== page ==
Stopping water and energy loss

Programs to audit leaks, recycle and reuse water and reduce energy can all save utilities money during water conservation. The Toolbox provides resources to learn about the close tie between water and energy efficiency at your utility, and how to identify losses. If you see a need for change, the Toolbox can connect you to help like the Water Loss Control Resource Community.

Building a water conservation program

Finally, the Toolbox features a suite of water conservation programs to borrow ideas from. Browse a library of options from rebate and voucher programs to school education from the Alliance for Water Efficiency. And when a change in infrastructure is needed to stop water loss, the U.S. EPA provides a list of resources for financing new water infrastructure in your community.

Getting a head start to avoid disaster

In the height of the California drought in 2016, Water Board chair Feilcia Marcus told the Sacramento Bee that, with the state facing longer, more frequent droughts, local districts need to devise rate structures that take into account prolonged conservation.

“It’s certainly a challenge for some of them, but not one that can’t be overcome,” Marcus said. “The right answer can’t be that we can’t save water in the worst drought in modern history because we haven’t gotten around to changing our rate structures, or because somebody might yell at us.” 

Featured Video: The EFC Water and Wastewater Rate Dashboards

The new year may be a time for considering budgets as well as operational challenges. But for small water utilities in particular, setting rates and managing budgets involves a complex set of social and financial issues that can feel overwhelming. Luckily, there are resources out there that can help. The Environmental Finance Center at the University of North Carolina has developed a set of free, interactive Utility Financial Sustainability and Rates Dashboards. According to the project website, these dashboards are "designed to assist utility managers and local officials to compare and analyze water and wastewater rates against multiple characteristics, including utility finances, system characteristics, customer base socioeconomic conditions, geography, and history." To learn more about how the dashboard works, you can watch their nine-part video series, beginning with the video below:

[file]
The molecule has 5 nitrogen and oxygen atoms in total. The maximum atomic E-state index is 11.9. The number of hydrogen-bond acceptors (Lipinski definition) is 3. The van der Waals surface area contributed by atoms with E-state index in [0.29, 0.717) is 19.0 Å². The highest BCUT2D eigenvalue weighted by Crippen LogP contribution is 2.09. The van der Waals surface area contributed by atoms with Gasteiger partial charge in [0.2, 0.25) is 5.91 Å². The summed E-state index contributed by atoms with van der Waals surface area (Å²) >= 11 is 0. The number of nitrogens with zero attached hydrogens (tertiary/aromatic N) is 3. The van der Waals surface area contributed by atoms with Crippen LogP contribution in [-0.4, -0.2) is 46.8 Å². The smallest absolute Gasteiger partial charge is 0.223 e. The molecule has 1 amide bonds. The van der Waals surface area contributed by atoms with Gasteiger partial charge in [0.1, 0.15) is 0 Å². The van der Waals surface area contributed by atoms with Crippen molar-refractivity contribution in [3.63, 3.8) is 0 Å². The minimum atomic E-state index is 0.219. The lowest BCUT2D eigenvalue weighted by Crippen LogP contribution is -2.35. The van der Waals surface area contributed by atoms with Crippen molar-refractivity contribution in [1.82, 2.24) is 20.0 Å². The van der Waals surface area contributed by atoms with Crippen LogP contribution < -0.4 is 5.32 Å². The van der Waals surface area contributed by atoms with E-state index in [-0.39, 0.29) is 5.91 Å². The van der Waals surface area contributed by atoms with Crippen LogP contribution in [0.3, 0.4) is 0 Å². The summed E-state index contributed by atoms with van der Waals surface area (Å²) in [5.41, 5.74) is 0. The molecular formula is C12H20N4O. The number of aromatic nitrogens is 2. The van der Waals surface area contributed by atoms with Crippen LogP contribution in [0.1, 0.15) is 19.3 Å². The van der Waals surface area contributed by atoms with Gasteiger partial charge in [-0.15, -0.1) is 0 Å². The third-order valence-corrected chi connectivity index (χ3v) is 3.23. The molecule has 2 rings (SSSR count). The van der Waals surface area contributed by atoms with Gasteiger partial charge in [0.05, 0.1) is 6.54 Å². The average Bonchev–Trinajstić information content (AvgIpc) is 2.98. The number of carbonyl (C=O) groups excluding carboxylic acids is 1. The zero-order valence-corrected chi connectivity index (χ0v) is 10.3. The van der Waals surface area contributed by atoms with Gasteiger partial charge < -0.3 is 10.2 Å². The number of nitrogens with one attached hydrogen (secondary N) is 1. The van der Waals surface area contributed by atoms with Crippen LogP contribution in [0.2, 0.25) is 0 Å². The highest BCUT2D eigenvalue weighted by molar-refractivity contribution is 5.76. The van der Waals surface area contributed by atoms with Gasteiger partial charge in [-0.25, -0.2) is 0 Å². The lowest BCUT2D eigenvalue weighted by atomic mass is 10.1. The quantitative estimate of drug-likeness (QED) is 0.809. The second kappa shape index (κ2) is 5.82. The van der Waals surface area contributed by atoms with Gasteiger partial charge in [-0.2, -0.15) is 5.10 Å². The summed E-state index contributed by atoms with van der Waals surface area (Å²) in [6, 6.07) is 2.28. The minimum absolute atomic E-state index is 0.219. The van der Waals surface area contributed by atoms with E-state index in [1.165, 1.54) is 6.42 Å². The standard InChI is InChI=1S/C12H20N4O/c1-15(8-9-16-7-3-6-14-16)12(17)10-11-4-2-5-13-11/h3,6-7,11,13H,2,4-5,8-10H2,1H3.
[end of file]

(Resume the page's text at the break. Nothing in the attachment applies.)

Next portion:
Dashboards are currently available for twelve states. (For the most up-to-date versions of these dashboards, and to check if new states have been added, use the map at the project page.)

Even if your state is not on the list of current dashboards, it may still be interesting to check out what communities similar to yours are doing around the country. If you'd like more help working on rates and budgeting at your utility, the Rural Community Assistance Program provides technical assistance to small, rural utilities in need of both operational and administrative support. They also have a number of helpful guides aimed at supporting board members of small utilities, including this one dedicated specifically to rate-setting.

Utility finances can be difficult and complicated, but they don't have to be impossible. Find out which assistance providers near you can help you determine what's most realistic and sustainable for your utility.

Educate Decision Makers With Help From RCAP

Google “drinking water” or “wastewater,” and you’re sure to find a growing list of news articles about lead safety concerns, the recent PFOA and PFOS advisory, nitrogen and phosphorus pollution, and our crumbling infrastructure. The weight and fervor of these public discussions may concern some who grapple to protect our drinking water and environment. But increased attention has its benefits. It could mean your board members and other community decision makers would be more receptive to learning about your operations and operational needs. And that’s an opportunity you don’t want to miss.

Last year, the Rural Community Assistance Partnership released two video series designed to help leaders in small, rural communities make more informed decisions about drinking water and wastewater operations, maintenance, and expansion. Each video spends roughly 2-4 minutes walking the audience through a different technical step in the drinking water or wastewater treatment process. Click on the links below to watch the videos.

Wastewater Treatment

  1. Introduction
  2. Collection system
  3. Preliminary treatment
  4. Primary treatment
  5. Secondary treatment
  6. Solids and sludge handling
  7. Effluent disinfection
  8. Effluent disposal

Drinking Water Systems

  1. Introduction
  2. Raw water intake
  3. Pre-settlement and pre-treatment
  4. Static mixers and flash chambers
  5. Sedimentation and filtration
  6. Distribution systems

Beyond these series, sharing the RCAP video The Importance of an Operator in a Community’s Water System with your governing body will provide insight into the day-to-day work of an operator and the importance of that role.  

Click here to browse these videos in a playlist.

To find more videos from RCAP and other technical assistance providers, visit our Documents Database and click Videos in the Type category. And subscribe to the WaterOperator.org newsletter to get featured videos and other resources sent straight to your inbox.